Byleist's brother with them.

Muspell's people: Muspell is a Germanic term for the conflagration that will destroy the earth. Old High German muspilli = doomsday. Here it must be understood as the name of a fire-giant from Muspellsheim.

Byleist's brother: namely Loki.

Strophe 52

Black Surt fares from the south,
Brings the destroyer of branches;
His sword shines like the sun.
Rocky crags crash down, troll-wives fall,
Warriors tread Hel's Road, heaven is cloven.

destroyer of branches: kenning for fire.

heaven is cloven: "In this din shall the heaven be cloven, and the Sons of Muspell ride thence: Surt shall ride first, and both before him and after him burning fire; his sword is exceeding good: from it radiance shines brighter than from the sun; when they ride over Bifrost, then the bridge shall break.... The Sons of Muspell shall go forth to that field which is called Vigrid, thither shall come Fenris-Wolf also and the Midgard Serpent; then Loki and Hrym shall come there also, and with him all the Frost-Giants. All the champions of Hel follow Loki; and the Sons of Muspell shall have a company by themselves, and it shall be very bright. The field Vigrid is a hundred leagues wide each way" (Gylf 51).

Strophe 53

Then comes Hlin's second sorrow
When Odin fares forth to fight the Wolf
And bright Frey, Beli's bane, fares against Surt.
Now must fall Frigg's delight.

Hlin: Frigg as protectress. Hlin mistakenly appears in the Prose Edda as a separate goddess under Frigg's control: "She is established as keeper over those men whom Frigg desires to preserve from any danger" (Gylf 35).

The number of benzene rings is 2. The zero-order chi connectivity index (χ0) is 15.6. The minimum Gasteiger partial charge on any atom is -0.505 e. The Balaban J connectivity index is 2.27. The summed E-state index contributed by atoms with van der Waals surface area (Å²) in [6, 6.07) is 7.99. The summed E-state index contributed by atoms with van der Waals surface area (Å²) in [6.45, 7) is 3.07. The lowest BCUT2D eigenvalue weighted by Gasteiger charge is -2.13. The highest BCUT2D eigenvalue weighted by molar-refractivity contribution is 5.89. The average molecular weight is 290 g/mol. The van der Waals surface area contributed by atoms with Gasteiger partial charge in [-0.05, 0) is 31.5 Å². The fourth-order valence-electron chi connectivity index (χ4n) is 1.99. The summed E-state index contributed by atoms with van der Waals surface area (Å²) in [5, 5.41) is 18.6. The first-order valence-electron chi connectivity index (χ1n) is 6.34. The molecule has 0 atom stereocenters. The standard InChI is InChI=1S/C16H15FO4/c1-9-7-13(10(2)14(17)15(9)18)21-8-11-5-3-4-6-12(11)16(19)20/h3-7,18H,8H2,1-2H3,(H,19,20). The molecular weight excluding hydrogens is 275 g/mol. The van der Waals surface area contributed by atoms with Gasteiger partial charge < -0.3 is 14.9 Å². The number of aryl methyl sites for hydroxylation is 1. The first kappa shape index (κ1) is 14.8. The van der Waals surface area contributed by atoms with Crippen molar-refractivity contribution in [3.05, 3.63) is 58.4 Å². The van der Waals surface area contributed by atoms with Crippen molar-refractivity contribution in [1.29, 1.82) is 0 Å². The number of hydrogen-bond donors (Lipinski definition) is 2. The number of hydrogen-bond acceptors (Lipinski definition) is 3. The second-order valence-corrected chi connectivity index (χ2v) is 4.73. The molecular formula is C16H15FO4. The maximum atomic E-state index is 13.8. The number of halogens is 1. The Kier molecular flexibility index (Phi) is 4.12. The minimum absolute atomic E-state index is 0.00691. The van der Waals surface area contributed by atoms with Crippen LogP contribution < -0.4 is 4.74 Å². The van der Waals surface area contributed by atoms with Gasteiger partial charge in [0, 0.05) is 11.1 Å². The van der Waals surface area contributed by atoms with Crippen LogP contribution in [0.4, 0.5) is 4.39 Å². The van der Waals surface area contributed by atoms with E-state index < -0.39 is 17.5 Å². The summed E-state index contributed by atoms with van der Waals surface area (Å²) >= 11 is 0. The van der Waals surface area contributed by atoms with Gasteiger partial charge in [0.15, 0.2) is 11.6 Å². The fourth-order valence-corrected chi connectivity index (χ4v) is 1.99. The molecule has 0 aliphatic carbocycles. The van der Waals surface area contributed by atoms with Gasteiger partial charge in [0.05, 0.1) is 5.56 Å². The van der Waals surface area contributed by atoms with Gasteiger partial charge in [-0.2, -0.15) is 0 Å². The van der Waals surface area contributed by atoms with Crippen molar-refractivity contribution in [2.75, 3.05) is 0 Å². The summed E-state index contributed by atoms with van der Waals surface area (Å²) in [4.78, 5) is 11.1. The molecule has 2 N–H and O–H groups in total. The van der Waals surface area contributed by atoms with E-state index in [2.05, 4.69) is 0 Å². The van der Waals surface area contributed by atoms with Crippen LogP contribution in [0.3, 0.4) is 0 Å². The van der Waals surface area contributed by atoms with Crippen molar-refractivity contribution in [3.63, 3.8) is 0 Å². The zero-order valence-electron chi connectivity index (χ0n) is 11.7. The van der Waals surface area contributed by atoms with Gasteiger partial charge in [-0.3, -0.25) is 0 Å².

second sorrow: Odin's death while fighting Fenrir, Frigg's first sorrow being the death of Balder.

Beli's bane: namely Frey. Beli was a giant, perhaps Gerd's brother (cf. Skirnismal 16), killed by Frey with a stag's antler (Gylf 37). At Ragnarok Frey is without his sword, which he lent to his servant Skirnir for his wooing-by-proxy of Gerd, so he must fight Surt without a weapon (Lokasenna 42; Skirnismal 8-9).

Frigg's delight: namely Odin.

Strophe 55

Then comes tall Vidar, the Victory-Father's son,
Fights Fenrir, the corpse-scavenger.
With his hand he strikes his sword
Into the heart of roaring Loki's son.
Thus Vidar's father is avenged.

Vidar: the silent god, perhaps Odin's successor, having avenged his death. He will survive Ragnarok and live in "the temples of the gods" of the new world (Vafthrudnismal 51). In Vafthrudnismal 53 and Gylf 51 Vidar tears the Wolf's jaws apart, which must reflect an earlier version of his feat. Cf. Jaan Puhvel, Comparative Mythology (Baltimore: John Hopkins, 1987), 56, 204-205: "In the Rig-Veda [the Indic kshatriya god] Vishnu is repeatedly praised as the 'three-stepper,' or 'wide-strider,' for taking his crucial primordial three strides that somehow measured out and affirmed the habitable universe for gods and men alike.... There is a remarkable onomastic parallel to Vishnu in the Norse god Vidar, whose very name contains the exhortation 'wider!', even as Vishnu is plausibly analyzable simply as 'Wide'..."; "Vishnu's specific Norse comparand is the 'silent god' Vidar, who according to Snorri's Gylfaginning 'has a stout shoe and is almost as strong as Thor. The gods rely on him in all difficult situations.' Of the latter kind is Ragnarok itself: when Fenrir has swallowed and killed Odin, Vidar will stride forth, plant his well-shod foot on the wolf's lower jaw, and with his hand force the upper jaw open until the beast's throat is torn asunder. This is the ultimate mythological exhortation "Wider!" which inheres in Vidar's name as well as Vishnu's, only here it is carried out eschatologically and in retribution rather than primordially in mapping out the universe. Typically much of Norse myth gravitates away from creation and toward Ragnarok: Thor's showdown with the serpent, Vidar's exploit of the wide step."